Benjamin Bratt tells PEOPLE that a movie celebrating Latino culture is perfect in the midst of President Donald Trump's first year in office

By Ale Russian
Updated November 27, 2017 11:57 AM
Premiere Of Disney Pixar's "Coco" - Red Carpet
Credit: Kevin Winter/Getty

Disney/Pixar’s latest movie Coco is giving a voice to Latino culture — and its stars say it’s coming at an appropriate time.

Benjamin Bratt, who is half-Peruvian, tells PEOPLE that a family film celebrating Latino culture is perfect in the midst of President Donald Trump‘s first year in office.

“That celebration is cause for celebration because sitting in the White House is a man who’s no friend of Latinos and one who has denigrated our culture, loosely labeled us as rapists and murderers, and that couldn’t be more far from the truth,” Bratt, 53, told PEOPLE at the Los Angeles premiere of the film.

“Without focusing on that, and focusing on the matter at hand, Coco celebrates our uniqueness, celebrates the fact that we’re a community of love and family ties, artistic expression, beautiful language, and wonderful traditions.”

Coco follows a young boy who befriends a musician during the Mexican holiday Day of the Dead, which is also celebrated in many Latin cultures. With a fully Latin voice cast, Coco shines a light on Latino culture.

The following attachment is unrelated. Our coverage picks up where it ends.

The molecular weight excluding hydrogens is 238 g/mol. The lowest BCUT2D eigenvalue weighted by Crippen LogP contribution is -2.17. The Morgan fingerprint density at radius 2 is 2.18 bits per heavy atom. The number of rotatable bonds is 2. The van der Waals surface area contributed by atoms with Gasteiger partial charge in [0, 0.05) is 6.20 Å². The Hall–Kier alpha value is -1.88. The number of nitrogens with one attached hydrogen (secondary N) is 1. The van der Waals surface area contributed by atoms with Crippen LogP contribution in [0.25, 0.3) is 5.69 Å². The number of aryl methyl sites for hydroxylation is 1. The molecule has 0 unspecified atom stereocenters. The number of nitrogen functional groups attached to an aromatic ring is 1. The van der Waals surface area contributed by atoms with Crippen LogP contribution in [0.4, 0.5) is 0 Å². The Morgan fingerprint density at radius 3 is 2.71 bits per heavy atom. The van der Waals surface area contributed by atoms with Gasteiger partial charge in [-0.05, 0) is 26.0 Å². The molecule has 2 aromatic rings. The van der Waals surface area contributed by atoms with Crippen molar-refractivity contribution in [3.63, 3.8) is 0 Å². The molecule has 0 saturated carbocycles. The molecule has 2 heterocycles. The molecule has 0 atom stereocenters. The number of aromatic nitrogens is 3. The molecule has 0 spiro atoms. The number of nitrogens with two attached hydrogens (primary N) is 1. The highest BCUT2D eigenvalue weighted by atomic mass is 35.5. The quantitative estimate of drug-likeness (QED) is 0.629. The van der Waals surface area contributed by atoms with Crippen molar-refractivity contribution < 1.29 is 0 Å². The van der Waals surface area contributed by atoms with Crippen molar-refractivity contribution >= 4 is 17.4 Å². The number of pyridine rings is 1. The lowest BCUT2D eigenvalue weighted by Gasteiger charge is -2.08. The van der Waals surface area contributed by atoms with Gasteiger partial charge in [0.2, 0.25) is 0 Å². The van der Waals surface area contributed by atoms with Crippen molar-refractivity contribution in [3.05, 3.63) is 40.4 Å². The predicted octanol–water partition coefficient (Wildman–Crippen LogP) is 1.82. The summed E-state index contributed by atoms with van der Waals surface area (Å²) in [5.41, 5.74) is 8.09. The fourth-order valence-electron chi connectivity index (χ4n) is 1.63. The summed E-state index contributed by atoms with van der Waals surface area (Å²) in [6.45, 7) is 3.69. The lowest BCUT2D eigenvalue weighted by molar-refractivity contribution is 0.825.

Premiere Of Disney Pixar's "Coco" - Arrivals
Gael Garcia Bernal
| Credit: JB Lacroix/ WireImage

Mexican actor Gael Garcia Bernal, who plays the musician, says the film can inspire young Latinos living in America who may be dealing with the fear of rejection due to the political climate. The actor tells PEOPLE he wants to dedicate the film to all the young descendants living in the U.S.

“I want to dedicate it to them because in this moment these kids are growing with a lot of fear,” Garcia Bernal, 38, said. “The established narrative says that these kids come from families that are rapists, murderers, or drug traffickers. This film, amongst many other traditions that we do every day in life, just shows there is no definition that any president, as good as can be, can put us into.”

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He continues, “We are such a complex culture, so profound, and these kids need to be empowered. These kids need to feel that they are not that, that that’s a lie that’s being said. I hope this film gives them the strength to speak out and say, that’s not true, and just completely not listen to that.”

Coco is now in theaters.

  • Reporting by RAHA LEWIS